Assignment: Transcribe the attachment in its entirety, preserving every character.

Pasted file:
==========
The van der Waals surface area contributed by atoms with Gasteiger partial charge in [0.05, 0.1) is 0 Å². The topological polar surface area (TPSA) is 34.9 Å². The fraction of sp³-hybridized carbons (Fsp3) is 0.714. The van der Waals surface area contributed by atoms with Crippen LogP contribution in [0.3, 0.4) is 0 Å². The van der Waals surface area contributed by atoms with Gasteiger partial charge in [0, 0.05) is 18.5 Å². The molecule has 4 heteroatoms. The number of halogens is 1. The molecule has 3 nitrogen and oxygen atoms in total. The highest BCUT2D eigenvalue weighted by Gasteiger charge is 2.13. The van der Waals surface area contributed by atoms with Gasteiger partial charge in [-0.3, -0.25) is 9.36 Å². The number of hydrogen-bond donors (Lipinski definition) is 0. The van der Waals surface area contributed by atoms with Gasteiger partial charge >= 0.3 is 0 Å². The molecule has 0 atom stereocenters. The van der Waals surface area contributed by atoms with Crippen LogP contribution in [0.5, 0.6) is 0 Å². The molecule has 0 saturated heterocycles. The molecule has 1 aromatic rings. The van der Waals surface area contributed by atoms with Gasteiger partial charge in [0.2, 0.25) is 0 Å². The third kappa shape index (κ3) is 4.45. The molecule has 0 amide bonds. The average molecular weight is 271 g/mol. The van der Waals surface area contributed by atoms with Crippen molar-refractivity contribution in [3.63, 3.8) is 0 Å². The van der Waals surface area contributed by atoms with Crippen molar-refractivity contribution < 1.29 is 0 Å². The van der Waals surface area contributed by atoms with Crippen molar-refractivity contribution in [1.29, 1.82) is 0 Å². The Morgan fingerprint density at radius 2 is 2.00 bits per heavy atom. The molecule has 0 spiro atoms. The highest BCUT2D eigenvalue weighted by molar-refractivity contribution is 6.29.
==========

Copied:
The van der Waals surface area contributed by atoms with Gasteiger partial charge in [0.05, 0.1) is 0 Å². The topological polar surface area (TPSA) is 34.9 Å². The fraction of sp³-hybridized carbons (Fsp3) is 0.714. The van der Waals surface area contributed by atoms with Crippen LogP contribution in [0.3, 0.4) is 0 Å². The van der Waals surface area contributed by atoms with Gasteiger partial charge in [0, 0.05) is 18.5 Å². The molecule has 4 heteroatoms. The number of halogens is 1. The molecule has 3 nitrogen and oxygen atoms in total. The highest BCUT2D eigenvalue weighted by Gasteiger charge is 2.13. The van der Waals surface area contributed by atoms with Gasteiger partial charge in [-0.3, -0.25) is 9.36 Å². The number of hydrogen-bond donors (Lipinski definition) is 0. The van der Waals surface area contributed by atoms with Gasteiger partial charge >= 0.3 is 0 Å². The molecule has 0 atom stereocenters. The van der Waals surface area contributed by atoms with Crippen LogP contribution in [0.5, 0.6) is 0 Å². The molecule has 0 saturated heterocycles. The molecule has 1 aromatic rings. The van der Waals surface area contributed by atoms with Gasteiger partial charge in [0.2, 0.25) is 0 Å². The third kappa shape index (κ3) is 4.45. The molecule has 0 amide bonds. The average molecular weight is 271 g/mol. The van der Waals surface area contributed by atoms with Crippen molar-refractivity contribution in [3.63, 3.8) is 0 Å². The van der Waals surface area contributed by atoms with Crippen molar-refractivity contribution < 1.29 is 0 Å². The van der Waals surface area contributed by atoms with Crippen molar-refractivity contribution in [1.29, 1.82) is 0 Å². The Morgan fingerprint density at radius 2 is 2.00 bits per heavy atom. The molecule has 0 spiro atoms. The highest BCUT2D eigenvalue weighted by molar-refractivity contribution is 6.29.